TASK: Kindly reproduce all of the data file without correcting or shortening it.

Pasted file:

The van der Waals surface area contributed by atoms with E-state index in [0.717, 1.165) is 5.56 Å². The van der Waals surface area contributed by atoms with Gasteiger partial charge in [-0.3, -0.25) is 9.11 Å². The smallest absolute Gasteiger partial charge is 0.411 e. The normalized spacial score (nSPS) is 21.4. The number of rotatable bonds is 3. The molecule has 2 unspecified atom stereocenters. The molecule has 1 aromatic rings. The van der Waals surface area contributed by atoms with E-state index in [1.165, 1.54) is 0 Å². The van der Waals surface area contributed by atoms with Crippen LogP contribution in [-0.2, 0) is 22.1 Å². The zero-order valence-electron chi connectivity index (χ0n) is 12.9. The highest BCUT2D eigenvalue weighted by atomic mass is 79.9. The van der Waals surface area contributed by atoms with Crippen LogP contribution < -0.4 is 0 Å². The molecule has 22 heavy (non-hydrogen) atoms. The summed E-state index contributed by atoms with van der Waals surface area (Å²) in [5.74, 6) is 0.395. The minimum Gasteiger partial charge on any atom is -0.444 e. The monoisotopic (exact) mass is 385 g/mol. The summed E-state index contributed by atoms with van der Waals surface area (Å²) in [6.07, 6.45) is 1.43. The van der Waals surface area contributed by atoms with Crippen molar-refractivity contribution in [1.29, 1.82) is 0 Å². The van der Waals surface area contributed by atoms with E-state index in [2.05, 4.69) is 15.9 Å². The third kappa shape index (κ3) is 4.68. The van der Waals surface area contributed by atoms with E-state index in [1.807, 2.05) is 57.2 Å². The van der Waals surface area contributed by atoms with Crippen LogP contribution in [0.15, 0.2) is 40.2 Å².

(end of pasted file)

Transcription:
The van der Waals surface area contributed by atoms with E-state index in [0.717, 1.165) is 5.56 Å². The van der Waals surface area contributed by atoms with Gasteiger partial charge in [-0.3, -0.25) is 9.11 Å². The smallest absolute Gasteiger partial charge is 0.411 e. The normalized spacial score (nSPS) is 21.4. The number of rotatable bonds is 3. The molecule has 2 unspecified atom stereocenters. The molecule has 1 aromatic rings. The van der Waals surface area contributed by atoms with E-state index in [1.165, 1.54) is 0 Å². The van der Waals surface area contributed by atoms with Crippen LogP contribution in [-0.2, 0) is 22.1 Å². The zero-order valence-electron chi connectivity index (χ0n) is 12.9. The highest BCUT2D eigenvalue weighted by atomic mass is 79.9. The van der Waals surface area contributed by atoms with Crippen LogP contribution < -0.4 is 0 Å². The molecule has 22 heavy (non-hydrogen) atoms. The summed E-state index contributed by atoms with van der Waals surface area (Å²) in [5.74, 6) is 0.395. The minimum Gasteiger partial charge on any atom is -0.444 e. The monoisotopic (exact) mass is 385 g/mol. The summed E-state index contributed by atoms with van der Waals surface area (Å²) in [6.07, 6.45) is 1.43. The van der Waals surface area contributed by atoms with Crippen molar-refractivity contribution in [1.29, 1.82) is 0 Å². The van der Waals surface area contributed by atoms with E-state index in [2.05, 4.69) is 15.9 Å². The third kappa shape index (κ3) is 4.68. The van der Waals surface area contributed by atoms with E-state index in [1.807, 2.05) is 57.2 Å². The van der Waals surface area contributed by atoms with Crippen LogP contribution in [0.15, 0.2) is 40.2 Å².